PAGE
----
• Ben Roethlisberger :: When the Steelers need to pile up points against a tough defense, they often turn to Big Ben for heavy volume to his elite weapons — and more often than not, Ben comes through. This is not the best spot on paper, but I do expect a nice game from the Steelers’ quarterback this week.
  • Andrew Luck :: I do not expect this to be a heavy volume game for the Colts’ quarterback, but Luck has been too good lately to not consider in tourneys. The blowout concerns create floor concerns in this spot, but the ceiling remains in place.

Running Back

  • Sony Michel // James White :: While neither of these guys has a high enough floor at his price to be considered “optimal” from a floor/ceiling perspective, either can be played in tourneys for the multi-touchdown upside.
  • Nick Chubb :: Given the way this week looks, I would have no qualms with adding Chubb to Tier 1, though he offers about the same thing as Mack without standing out quite as much. Ultimately, I would be fine playing either running back this week.
  • Gus Edwards :: Edwards could take 16 carries for 70 yards this week, catch zero passes, and score zero touchdowns. He could also take 22 carries for 120 yards this week, catch one pass, and score a couple touchdowns. Something in the middle is the likeliest outcome, but Edwards will ultimately need a touchdown in order to truly be in play on this slate. This takes him out of Tier 1 — but at his price, he’s a solid bet for the potential he carries.
  • Josh Adams :: We can’t forecast more than 12 to 15 touches for Adams, but he should get into that range, and he has a matchup that should lead to one or two opportunities for touchdowns. There’s a bit of guesswork, and the floor is low, but the upside makes this play interesting.
  • Leonard Fournette :: Since returning from his long layoff, Fournette has touched the ball 29 times on 39 snaps and 30 times on 35 snaps. The Jags want to get the ball into his hands, and that will continue in this spot. The Bills have been a top 10 run defense on a per-play basis, and Fournette’s pass game role will be limited if the Jags take a lead, but 24+ touches is 24+ touches, creating plenty of opportunity for Fournette to hit.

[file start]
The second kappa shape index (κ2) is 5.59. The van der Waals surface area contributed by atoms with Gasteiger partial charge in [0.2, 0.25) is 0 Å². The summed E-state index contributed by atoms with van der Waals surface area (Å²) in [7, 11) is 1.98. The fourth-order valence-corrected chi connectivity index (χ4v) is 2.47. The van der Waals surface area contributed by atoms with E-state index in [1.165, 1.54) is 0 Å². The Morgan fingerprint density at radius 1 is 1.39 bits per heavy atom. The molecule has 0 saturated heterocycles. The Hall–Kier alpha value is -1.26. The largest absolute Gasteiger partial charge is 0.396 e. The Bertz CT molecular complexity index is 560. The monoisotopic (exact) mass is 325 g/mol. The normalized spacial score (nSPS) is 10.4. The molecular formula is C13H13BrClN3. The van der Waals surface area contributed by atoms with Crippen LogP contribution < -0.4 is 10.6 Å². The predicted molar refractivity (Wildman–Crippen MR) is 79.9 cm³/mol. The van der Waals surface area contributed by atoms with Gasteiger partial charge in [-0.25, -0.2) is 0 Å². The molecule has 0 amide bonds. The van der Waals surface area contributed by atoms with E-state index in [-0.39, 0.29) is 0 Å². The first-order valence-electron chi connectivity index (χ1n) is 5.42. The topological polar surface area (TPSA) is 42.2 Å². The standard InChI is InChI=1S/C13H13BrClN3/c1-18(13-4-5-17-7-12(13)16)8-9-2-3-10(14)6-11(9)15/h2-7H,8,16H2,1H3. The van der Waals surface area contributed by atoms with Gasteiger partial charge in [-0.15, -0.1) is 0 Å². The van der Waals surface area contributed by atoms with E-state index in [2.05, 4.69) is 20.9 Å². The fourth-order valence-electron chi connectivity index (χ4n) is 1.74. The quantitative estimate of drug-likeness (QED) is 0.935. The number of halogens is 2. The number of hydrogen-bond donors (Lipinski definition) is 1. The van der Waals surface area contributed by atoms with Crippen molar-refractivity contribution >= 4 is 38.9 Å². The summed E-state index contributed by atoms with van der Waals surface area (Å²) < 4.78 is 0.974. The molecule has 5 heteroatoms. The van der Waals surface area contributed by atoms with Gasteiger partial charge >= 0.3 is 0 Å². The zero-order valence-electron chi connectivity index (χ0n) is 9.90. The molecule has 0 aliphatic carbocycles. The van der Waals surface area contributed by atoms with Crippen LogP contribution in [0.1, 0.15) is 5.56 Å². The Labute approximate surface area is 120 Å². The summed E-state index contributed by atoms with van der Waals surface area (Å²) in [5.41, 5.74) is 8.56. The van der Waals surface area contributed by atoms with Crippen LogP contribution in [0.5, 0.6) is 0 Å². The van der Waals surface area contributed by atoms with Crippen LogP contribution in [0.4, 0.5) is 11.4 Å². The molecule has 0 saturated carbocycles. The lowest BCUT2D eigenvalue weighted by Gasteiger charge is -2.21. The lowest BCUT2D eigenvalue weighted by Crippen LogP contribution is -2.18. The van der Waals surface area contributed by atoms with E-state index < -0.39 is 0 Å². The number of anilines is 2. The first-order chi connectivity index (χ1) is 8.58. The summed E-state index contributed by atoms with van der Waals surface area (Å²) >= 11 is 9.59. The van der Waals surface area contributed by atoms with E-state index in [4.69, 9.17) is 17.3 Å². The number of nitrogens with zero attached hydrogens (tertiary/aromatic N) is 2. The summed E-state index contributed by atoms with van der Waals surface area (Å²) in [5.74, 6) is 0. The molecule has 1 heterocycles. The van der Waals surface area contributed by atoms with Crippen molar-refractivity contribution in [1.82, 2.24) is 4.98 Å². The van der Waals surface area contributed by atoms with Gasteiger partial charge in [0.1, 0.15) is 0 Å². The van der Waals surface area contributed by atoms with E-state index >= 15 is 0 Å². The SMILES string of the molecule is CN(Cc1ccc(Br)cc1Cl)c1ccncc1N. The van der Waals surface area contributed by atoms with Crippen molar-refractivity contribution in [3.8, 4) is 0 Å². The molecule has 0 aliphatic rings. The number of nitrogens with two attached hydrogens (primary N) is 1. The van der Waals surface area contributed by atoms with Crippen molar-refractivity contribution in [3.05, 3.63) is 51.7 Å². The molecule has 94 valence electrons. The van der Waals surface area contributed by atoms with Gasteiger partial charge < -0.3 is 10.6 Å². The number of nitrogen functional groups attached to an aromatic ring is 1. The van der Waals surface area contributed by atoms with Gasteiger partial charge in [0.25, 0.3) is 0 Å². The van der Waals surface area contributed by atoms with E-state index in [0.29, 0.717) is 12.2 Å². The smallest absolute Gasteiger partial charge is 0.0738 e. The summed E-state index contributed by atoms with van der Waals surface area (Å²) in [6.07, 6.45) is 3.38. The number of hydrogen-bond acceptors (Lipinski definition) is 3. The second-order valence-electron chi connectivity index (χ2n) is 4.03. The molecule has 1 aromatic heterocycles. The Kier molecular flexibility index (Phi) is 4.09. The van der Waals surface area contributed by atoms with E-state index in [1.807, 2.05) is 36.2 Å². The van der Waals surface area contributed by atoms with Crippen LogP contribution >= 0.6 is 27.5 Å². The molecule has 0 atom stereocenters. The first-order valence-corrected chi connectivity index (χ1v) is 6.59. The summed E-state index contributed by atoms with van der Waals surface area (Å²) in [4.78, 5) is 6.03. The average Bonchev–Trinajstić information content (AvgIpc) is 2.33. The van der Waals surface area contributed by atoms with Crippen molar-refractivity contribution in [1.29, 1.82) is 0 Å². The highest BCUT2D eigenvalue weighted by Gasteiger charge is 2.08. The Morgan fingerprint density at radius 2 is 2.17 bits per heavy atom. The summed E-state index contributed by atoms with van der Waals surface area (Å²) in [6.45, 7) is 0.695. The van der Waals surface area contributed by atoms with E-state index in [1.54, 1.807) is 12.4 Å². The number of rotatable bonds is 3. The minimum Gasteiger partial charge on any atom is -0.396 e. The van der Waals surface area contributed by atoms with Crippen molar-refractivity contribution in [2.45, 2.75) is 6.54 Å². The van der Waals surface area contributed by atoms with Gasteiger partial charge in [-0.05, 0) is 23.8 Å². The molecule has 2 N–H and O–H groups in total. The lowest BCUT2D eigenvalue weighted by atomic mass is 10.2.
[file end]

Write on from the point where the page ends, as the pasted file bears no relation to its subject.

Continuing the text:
Wide Receiver

  • Josh Gordon :: We prefer to attack the Jets in the slot, but Gordon should continue to be involved enough (with primarily downfield looks) to have an opportunity to hit. The floor is not secure, but the upside is there.
  • Mike Evans :: Not many players have a broader range than Evans — from literally just above zero to literally “highest score on the slate.” A matchup against a team that limits opponent efficiency introduces some risk, but Evans should get eight or more targets (with potential for as many as 12 or 13), and he has serious upside on these looks.
  • Kendrick Bourne :: The only times Kendrick Bourne has played significant snaps, he saw the following usage and production: Week 5 vs ARI — 42 snaps, 29 pass routes, seven targets, 4-33-0 // Week 8 at ARI — 54 snaps, 30 pass routes, 10 targets, 7-71-0 // Week 10, 69 snaps, 42 pass routes, six targets, 4-33-0. The range here is a bit broad, but with Pierre Garcon sidelined again, Bourne will play heavy snaps. Against a team that allows the highest catch rate in football, an expected six to eight targets has value, and Bourne failed to connect with Mullens last week on a couple seam routes that are winners against this Tampa zone defense. He also has three touchdowns on the year, with a respectable seven red zone targets on his limited work. If he pieces together one of his higher-yardage games and adds a touchdown, he could carry some serious price-considered value
  • Tyler Boyd :: If Green comes back this week, Boyd will have less attention on him and will have a nice shot at hitting — especially as Denzel Ward will likely spend most of the day on Green, sending a few extra targets Boyd’s way. If Green misses, Boyd will be locked into eight to 11 targets, and he will still be avoiding Ward, as he runs over 80% of his routes in the slot. Either way, it’s a nice setup for him to bounce back to the heights where he was earlier in the year. He has had a few unpredictable duds this year, pushing him down to Tier 3, but this shapes up as a nice week for him to get back on track.